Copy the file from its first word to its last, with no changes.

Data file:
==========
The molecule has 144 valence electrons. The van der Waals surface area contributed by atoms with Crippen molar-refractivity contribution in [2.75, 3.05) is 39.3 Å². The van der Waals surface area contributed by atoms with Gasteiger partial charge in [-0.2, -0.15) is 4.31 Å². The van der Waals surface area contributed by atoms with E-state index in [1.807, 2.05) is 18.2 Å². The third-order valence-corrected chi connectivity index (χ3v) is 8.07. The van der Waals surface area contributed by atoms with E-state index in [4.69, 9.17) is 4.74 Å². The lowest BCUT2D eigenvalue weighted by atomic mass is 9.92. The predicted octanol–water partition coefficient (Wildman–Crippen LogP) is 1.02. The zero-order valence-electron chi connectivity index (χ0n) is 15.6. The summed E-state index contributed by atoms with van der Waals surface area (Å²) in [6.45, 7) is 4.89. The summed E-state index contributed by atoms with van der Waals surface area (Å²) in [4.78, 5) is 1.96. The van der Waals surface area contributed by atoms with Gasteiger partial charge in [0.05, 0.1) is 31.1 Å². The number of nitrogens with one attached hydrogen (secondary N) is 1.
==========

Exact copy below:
The molecule has 144 valence electrons. The van der Waals surface area contributed by atoms with Crippen molar-refractivity contribution in [2.75, 3.05) is 39.3 Å². The van der Waals surface area contributed by atoms with Gasteiger partial charge in [-0.2, -0.15) is 4.31 Å². The van der Waals surface area contributed by atoms with E-state index in [1.807, 2.05) is 18.2 Å². The third-order valence-corrected chi connectivity index (χ3v) is 8.07. The van der Waals surface area contributed by atoms with E-state index in [4.69, 9.17) is 4.74 Å². The lowest BCUT2D eigenvalue weighted by atomic mass is 9.92. The predicted octanol–water partition coefficient (Wildman–Crippen LogP) is 1.02. The zero-order valence-electron chi connectivity index (χ0n) is 15.6. The summed E-state index contributed by atoms with van der Waals surface area (Å²) in [6.45, 7) is 4.89. The summed E-state index contributed by atoms with van der Waals surface area (Å²) in [4.78, 5) is 1.96. The van der Waals surface area contributed by atoms with Gasteiger partial charge in [0.05, 0.1) is 31.1 Å². The number of nitrogens with one attached hydrogen (secondary N) is 1.